Monday, July 17, 2006

When Good Design Goes Bad

It's a beautiful solution. The sun is shining. The birds are singing. The flowers are blooming.

Then it happens. A third party intervenes, and shares their opinion on the design. They don't like the colors. They don't like the wording. They hate that picture. "Why does it fold that way?"

The client who works with the designer, listens to the third party, and considers their "suggestions."

They ask the designer to make the necessary "changes." The designer is confused, because, up to this point, the client loved the solution, and now it needs radical adjustments. The designer is also in a quandary because they know they have to charge the client for these changes. They inform the client, and the client is upset. "If you did this correctly in the beginning, we wouldn't be in this mess! Why do I have to pay for it?!"

The designer has a choice: acquiesce or insist. The designer wants to insists, but doesn't have a leg to stand on. The designer wasn't really clear about the parameters of changes that would require a fee, and what constituted necessary fees. So they have to acquiesce and work on the changes.

After many revisions later — and no compensation — the design finally gets done. But now the design is ugly, nonsensical, and the client is less than impressed. Everyone is glad it's done. But no kudos to the designer. In fact, the client figures they don't ever want to work with that designer ever again.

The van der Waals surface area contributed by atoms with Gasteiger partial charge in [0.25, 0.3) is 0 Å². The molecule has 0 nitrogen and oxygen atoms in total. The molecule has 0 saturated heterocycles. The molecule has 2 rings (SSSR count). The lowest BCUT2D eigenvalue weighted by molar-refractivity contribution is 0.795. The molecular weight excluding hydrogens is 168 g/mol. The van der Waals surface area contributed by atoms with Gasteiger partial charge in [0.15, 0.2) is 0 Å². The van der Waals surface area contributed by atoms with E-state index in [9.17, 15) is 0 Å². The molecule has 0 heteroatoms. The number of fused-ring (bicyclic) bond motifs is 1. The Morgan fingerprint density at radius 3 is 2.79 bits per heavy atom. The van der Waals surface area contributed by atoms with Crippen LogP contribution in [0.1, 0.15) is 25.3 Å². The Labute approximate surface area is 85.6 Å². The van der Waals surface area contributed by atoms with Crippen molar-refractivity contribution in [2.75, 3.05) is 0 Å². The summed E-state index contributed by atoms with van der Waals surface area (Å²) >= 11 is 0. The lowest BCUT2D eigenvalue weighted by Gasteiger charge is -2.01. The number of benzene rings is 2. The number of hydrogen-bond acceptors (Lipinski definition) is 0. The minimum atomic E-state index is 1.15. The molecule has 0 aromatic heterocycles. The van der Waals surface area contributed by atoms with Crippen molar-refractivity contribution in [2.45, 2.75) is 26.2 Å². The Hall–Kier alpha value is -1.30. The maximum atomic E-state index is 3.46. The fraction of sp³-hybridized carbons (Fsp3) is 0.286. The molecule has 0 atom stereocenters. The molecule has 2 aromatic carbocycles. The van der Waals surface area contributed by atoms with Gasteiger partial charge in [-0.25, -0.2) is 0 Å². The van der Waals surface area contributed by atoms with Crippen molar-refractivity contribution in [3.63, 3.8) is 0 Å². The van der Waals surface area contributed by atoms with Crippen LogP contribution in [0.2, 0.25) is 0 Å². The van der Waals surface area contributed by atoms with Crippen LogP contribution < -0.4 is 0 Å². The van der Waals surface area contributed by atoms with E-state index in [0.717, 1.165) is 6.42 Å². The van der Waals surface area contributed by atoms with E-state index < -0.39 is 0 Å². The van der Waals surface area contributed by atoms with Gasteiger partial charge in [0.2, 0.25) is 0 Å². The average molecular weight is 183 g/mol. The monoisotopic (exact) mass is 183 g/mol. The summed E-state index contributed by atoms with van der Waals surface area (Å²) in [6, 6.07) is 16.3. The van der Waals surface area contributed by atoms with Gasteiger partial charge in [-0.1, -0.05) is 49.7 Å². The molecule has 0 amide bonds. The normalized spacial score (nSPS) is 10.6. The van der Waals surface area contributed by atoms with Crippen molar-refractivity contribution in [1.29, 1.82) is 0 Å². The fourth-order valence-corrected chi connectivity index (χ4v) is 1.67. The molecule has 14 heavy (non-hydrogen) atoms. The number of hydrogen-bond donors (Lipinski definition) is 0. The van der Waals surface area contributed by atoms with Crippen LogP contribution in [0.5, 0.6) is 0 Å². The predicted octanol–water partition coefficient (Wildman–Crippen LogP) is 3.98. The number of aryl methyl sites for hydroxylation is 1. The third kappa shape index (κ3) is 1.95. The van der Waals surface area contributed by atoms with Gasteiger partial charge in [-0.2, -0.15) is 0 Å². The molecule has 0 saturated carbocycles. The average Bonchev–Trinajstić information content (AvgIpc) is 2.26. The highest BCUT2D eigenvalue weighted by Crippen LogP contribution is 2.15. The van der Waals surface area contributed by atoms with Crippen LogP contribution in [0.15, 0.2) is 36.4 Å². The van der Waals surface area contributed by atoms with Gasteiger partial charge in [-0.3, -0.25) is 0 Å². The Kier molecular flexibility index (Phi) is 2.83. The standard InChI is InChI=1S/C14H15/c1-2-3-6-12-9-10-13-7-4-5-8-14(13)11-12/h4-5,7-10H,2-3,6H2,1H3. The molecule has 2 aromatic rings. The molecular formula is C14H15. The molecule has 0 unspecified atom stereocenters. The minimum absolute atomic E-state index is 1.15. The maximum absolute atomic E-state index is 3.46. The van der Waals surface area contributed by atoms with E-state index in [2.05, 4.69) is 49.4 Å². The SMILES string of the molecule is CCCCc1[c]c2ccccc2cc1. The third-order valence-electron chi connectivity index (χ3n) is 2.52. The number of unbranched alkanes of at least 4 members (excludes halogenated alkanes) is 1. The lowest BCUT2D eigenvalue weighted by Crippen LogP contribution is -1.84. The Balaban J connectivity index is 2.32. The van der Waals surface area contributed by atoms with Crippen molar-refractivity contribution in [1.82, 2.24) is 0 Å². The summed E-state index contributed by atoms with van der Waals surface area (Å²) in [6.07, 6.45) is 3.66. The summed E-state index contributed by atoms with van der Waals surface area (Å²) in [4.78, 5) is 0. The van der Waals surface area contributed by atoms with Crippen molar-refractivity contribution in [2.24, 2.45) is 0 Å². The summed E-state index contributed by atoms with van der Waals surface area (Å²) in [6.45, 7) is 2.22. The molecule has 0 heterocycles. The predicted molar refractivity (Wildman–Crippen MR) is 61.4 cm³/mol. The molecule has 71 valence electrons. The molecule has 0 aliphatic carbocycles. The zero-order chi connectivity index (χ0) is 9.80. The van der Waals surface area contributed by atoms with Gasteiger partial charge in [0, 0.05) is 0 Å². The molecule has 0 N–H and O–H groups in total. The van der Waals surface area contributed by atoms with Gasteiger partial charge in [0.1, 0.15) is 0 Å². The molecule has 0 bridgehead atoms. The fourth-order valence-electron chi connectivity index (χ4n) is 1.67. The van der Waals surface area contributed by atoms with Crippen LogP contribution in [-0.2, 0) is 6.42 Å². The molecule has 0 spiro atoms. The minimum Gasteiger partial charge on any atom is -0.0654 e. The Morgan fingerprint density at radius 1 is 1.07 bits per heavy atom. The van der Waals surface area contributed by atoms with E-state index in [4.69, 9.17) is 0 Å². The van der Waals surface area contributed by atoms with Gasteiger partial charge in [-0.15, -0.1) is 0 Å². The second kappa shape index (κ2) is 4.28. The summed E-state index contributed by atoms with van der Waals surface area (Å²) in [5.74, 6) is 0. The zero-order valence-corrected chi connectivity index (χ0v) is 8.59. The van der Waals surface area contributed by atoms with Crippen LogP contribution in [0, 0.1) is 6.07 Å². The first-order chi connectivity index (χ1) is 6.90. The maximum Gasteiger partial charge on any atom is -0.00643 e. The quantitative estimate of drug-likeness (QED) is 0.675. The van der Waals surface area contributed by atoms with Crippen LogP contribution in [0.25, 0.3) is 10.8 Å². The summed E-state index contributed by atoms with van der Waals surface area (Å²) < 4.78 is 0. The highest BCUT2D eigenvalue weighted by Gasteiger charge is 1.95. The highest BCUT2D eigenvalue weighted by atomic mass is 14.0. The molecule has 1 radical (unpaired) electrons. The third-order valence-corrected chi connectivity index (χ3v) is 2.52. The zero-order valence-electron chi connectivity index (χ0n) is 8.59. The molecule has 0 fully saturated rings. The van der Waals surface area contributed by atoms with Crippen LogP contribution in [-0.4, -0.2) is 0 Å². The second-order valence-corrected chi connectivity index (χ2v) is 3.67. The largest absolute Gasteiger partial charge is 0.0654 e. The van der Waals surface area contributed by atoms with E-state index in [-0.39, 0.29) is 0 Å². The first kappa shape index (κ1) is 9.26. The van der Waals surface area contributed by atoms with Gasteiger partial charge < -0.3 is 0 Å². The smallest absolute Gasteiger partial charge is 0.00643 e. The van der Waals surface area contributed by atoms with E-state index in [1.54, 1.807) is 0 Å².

What went wrong? Was it the client's fault, the designer's fault, or the third party? I would squarely put the onus on the designer.

"Hey, that's not fair!" most designers would say. But it is just a fact. When a client comes to a designer, the designer cannot assume that the client knows how design works. (Otherwise, why are they coming to designers for help.) The designer must elucidate and educate the client, not only about the work involved, fees, and costs, but also how that particular designer works.

A good approach is for a designer to use a contract. The contract would stipulate who is responsible for what. What is to be expected — financially and otherwise. And the contract would allow for contingencies when there is a disagreement. This is important, because it is best not to assume anything.

Another approach is for the designer to provide a design brief when the client doesn't have one. It is a short document laying out the parameters of the project, how both parties (client and designer) plan to implement their working relationship, what constitutes a successful solution, and project timelines. In the above scenario, the third party situation can be avoided by stipulating that all parties be involved from the beginning. And if an unknown party does become involved, necessary fees apply.

Whether the designer uses a contract, design brief, or both, each party must sign and approve them to have a clear working relationship.

What about friends, family, or even pro-bono work? In my opinion, it is even more critical to have clear stipulations in these situations, because assumptions are more likely to derail not only the design process, but the relationships.

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